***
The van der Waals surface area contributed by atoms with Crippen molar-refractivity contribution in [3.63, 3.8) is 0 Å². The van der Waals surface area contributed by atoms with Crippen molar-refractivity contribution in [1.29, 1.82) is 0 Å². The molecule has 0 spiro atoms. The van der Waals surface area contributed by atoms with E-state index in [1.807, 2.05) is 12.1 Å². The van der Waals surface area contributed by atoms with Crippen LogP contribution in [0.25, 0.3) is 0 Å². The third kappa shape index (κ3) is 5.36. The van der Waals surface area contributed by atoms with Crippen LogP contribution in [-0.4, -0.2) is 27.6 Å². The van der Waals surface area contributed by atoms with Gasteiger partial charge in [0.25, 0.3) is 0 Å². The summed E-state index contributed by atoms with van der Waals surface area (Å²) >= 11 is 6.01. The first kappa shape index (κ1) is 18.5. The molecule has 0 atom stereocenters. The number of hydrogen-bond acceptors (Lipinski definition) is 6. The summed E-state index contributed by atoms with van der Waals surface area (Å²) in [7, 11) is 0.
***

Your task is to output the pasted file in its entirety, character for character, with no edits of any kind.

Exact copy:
The van der Waals surface area contributed by atoms with Crippen molar-refractivity contribution in [3.63, 3.8) is 0 Å². The van der Waals surface area contributed by atoms with Crippen molar-refractivity contribution in [1.29, 1.82) is 0 Å². The molecule has 0 spiro atoms. The van der Waals surface area contributed by atoms with E-state index in [1.807, 2.05) is 12.1 Å². The van der Waals surface area contributed by atoms with Crippen LogP contribution in [0.25, 0.3) is 0 Å². The third kappa shape index (κ3) is 5.36. The van der Waals surface area contributed by atoms with Crippen LogP contribution in [-0.4, -0.2) is 27.6 Å². The van der Waals surface area contributed by atoms with Gasteiger partial charge in [0.25, 0.3) is 0 Å². The summed E-state index contributed by atoms with van der Waals surface area (Å²) >= 11 is 6.01. The first kappa shape index (κ1) is 18.5. The molecule has 0 atom stereocenters. The number of hydrogen-bond acceptors (Lipinski definition) is 6. The summed E-state index contributed by atoms with van der Waals surface area (Å²) in [7, 11) is 0.